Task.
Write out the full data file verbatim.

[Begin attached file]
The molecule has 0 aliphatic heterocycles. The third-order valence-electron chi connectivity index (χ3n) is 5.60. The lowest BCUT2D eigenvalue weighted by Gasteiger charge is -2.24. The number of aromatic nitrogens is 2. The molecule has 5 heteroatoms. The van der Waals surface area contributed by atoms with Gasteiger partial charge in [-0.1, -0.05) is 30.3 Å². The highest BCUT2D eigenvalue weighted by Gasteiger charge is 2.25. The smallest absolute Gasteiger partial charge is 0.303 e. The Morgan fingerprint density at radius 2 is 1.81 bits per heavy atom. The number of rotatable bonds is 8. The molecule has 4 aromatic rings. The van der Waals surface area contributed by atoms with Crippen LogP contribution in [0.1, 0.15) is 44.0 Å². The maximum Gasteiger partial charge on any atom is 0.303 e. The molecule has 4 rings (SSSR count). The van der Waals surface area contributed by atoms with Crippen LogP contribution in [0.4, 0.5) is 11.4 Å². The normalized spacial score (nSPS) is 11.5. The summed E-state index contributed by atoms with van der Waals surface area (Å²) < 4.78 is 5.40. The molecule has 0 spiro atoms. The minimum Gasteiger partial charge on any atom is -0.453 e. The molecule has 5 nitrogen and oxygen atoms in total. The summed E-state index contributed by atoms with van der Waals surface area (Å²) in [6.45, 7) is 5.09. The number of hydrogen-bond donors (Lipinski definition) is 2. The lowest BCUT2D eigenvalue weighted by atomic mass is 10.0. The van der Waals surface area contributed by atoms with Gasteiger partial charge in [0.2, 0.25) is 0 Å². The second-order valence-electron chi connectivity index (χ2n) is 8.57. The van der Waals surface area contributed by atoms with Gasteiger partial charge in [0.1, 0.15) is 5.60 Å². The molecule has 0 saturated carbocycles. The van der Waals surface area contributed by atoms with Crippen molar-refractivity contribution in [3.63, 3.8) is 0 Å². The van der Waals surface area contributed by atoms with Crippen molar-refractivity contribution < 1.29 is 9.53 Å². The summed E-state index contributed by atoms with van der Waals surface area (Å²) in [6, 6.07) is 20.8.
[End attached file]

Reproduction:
The molecule has 0 aliphatic heterocycles. The third-order valence-electron chi connectivity index (χ3n) is 5.60. The lowest BCUT2D eigenvalue weighted by Gasteiger charge is -2.24. The number of aromatic nitrogens is 2. The molecule has 5 heteroatoms. The van der Waals surface area contributed by atoms with Gasteiger partial charge in [-0.1, -0.05) is 30.3 Å². The highest BCUT2D eigenvalue weighted by Gasteiger charge is 2.25. The smallest absolute Gasteiger partial charge is 0.303 e. The Morgan fingerprint density at radius 2 is 1.81 bits per heavy atom. The number of rotatable bonds is 8. The molecule has 4 aromatic rings. The van der Waals surface area contributed by atoms with Crippen LogP contribution in [0.1, 0.15) is 44.0 Å². The maximum Gasteiger partial charge on any atom is 0.303 e. The molecule has 4 rings (SSSR count). The van der Waals surface area contributed by atoms with Crippen LogP contribution in [0.4, 0.5) is 11.4 Å². The normalized spacial score (nSPS) is 11.5. The summed E-state index contributed by atoms with van der Waals surface area (Å²) < 4.78 is 5.40. The molecule has 0 spiro atoms. The minimum Gasteiger partial charge on any atom is -0.453 e. The molecule has 5 nitrogen and oxygen atoms in total. The summed E-state index contributed by atoms with van der Waals surface area (Å²) in [6.45, 7) is 5.09. The number of hydrogen-bond donors (Lipinski definition) is 2. The lowest BCUT2D eigenvalue weighted by atomic mass is 10.0. The van der Waals surface area contributed by atoms with Gasteiger partial charge in [0.2, 0.25) is 0 Å². The second-order valence-electron chi connectivity index (χ2n) is 8.57. The van der Waals surface area contributed by atoms with Gasteiger partial charge in [0.1, 0.15) is 5.60 Å². The molecule has 0 saturated carbocycles. The van der Waals surface area contributed by atoms with Crippen molar-refractivity contribution in [3.63, 3.8) is 0 Å². The van der Waals surface area contributed by atoms with Crippen molar-refractivity contribution < 1.29 is 9.53 Å². The summed E-state index contributed by atoms with van der Waals surface area (Å²) in [6, 6.07) is 20.8.